•    Overall the data available on the safety of omega 3 during pregnancy is reassuring
•    Data on the side effects of omega 3 is limited but several studies report a higher incidence of mild gastrointestinal effects in pregnant women  using omega 3, including heartburn and bad breath.
•    It may be safer to increase omega 3 levels during pregnancy through use of dietary supplements rather than increased fish intake because of the risk of increased exposure to contaminants. (5)

 

Use in Lactation

 

•    There is a significant lack of studies designed to investigate the safety of omega 3 supplementation  in breast-feeding (10)
•    Levels of DHA are significantly higher in the breast milk of mothers who have a high dietary intake of omega 3 DHA (including using supplements).  (11)

 References

1. Tanskanen A, Hibbeln JR, Hintikka J, Haatainen K, Honkalampi K, Viinamaki H. Fish consumption, depression, and suicidality in a general population. Arch Gen Psychiatry 2001;58:512–3.
2. Hibbeln JR. Seafood consumption, the DHA content of mothers’ milk and prevalence rates of postpartum depression: a cross-national, ecological analysis. J Affect Disord 2002;69:15–29.
3. STRØM ET AL. Fish and long-chain n23 polyunsaturated fatty acid intakes during pregnancy and risk of postpartum depression: a prospective study based on a large national birth cohort. Am J Clin Nutr 2009;90:149–55
4. APPLETON ET AL. Updated systematic review and meta-analysis of the effects of n23long-chain polyunsaturated fatty acids on depressed mood Am J Clin Nutr 2010;91:757–70.
5. A-M. REES, M-P. AUSTIN, G.B. PARKER. Omega-3 fatty acids as a treatment for perinataldepression: randomized double-blind placebo-controlled trial Australian and New Zealand Journal of Psychiatry 2008; 42:199_205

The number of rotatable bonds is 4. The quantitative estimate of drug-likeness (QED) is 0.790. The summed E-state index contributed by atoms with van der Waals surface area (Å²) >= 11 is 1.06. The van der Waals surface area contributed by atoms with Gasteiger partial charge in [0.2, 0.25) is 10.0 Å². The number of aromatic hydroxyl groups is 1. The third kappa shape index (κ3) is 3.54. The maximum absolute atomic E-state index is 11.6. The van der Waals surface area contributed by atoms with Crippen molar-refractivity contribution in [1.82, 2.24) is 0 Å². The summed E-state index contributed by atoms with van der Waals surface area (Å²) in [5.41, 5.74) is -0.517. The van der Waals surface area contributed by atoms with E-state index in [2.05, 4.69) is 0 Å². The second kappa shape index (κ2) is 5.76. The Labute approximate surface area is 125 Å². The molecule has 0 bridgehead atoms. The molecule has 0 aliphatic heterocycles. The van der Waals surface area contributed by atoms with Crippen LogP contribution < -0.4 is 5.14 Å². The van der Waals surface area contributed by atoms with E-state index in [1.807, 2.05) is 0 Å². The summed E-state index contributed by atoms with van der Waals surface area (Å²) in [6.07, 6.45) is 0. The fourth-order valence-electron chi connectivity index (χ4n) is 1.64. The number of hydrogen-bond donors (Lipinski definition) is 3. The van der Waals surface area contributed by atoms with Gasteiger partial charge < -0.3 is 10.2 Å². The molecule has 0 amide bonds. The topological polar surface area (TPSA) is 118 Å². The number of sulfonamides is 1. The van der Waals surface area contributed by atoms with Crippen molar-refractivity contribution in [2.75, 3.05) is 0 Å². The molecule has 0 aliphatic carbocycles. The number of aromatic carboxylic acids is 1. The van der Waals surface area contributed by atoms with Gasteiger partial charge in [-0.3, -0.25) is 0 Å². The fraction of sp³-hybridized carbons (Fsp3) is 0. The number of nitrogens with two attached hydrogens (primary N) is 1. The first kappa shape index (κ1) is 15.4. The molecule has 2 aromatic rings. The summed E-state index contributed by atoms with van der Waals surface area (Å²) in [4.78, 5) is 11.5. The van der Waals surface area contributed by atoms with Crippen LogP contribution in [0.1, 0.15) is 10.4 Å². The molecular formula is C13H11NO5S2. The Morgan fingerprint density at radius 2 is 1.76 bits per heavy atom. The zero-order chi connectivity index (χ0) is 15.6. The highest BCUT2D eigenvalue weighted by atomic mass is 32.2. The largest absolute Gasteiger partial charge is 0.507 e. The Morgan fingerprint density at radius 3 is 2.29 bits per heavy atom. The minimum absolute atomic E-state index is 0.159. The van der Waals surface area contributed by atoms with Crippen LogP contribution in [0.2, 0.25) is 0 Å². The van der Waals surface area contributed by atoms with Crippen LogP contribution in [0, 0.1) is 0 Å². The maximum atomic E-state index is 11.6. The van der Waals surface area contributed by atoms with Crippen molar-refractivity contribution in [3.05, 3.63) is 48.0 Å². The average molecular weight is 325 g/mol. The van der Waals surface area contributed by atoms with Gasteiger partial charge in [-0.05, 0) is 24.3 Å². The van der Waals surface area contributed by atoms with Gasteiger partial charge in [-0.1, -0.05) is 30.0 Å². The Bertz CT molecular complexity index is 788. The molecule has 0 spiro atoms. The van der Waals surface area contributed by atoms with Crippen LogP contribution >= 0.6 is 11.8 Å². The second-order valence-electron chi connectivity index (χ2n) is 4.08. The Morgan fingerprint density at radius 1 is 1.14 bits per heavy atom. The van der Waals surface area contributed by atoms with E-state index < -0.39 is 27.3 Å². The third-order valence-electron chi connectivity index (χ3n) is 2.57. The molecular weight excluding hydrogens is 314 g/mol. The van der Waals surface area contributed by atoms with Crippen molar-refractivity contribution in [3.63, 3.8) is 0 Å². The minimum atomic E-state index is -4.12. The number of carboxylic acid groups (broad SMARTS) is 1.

6. Montgomery P, Richardson AJ. Omega-3 fatty acids for bipolar disorder. Cochrane Database of Systematic Reviews 2008, Issue 2. Art. No.: CD005169. DOI: 10.1002/14651858.CD005169.pub2.
7. Frangou S, Lewis M, McCrone P. Efficacy of ethyl-eicosapentaenoic acid in bipolar depression: randomised double-blind placebocontrolled study. British Journal of Psychiatry 2006;75(4-5):315–21.
8. Irving CB, Mumby-Croft R, Joy LA. Polyunsaturated fatty acid supplementation for schizophrenia. Cochrane Database of Systematic Reviews 2006, Issue 3. Art. No.: CD001257. DOI:10.1002/14651858. CD001257.pub29.
9.Szajewska et al. Effect of n–3 long-chain polyunsaturated fatty acid supplementation of women with low-risk pregnancies on pregnancy outcomes and growth measures at birth: a meta-analysis of randomized controlled trials. Am J Clin Nutr 2006;83:1337-44
10. Lewin GA, Schachter HM, Yuen D, Merchant P, Mamaladze V, Tsertsvadze A, et al. Effects of Omega-3 Fatty Acids on Child and Maternal Health. Evidence Report/Technology Assessment No. 118. (Prepared by the University of Ottawa Evidence-based Practice Center, under Contract No. 290-02-0021.) AHRQ Publication No. 05-E025-2. Rockville, MD: Agency for Healthcare Research and Quality. August 2005.
11. Dunstan JA, Roper J, Mitoulas L, Hartmann PE, Simmer K, Prescott SL The effect of supplementation with fish oil during pregnancy on breast milk immunoglobulin A, soluble CD14, cytokine levels and fatty acid composition. Clin Exp Allergy. 2004 Aug;34(8):1237-42.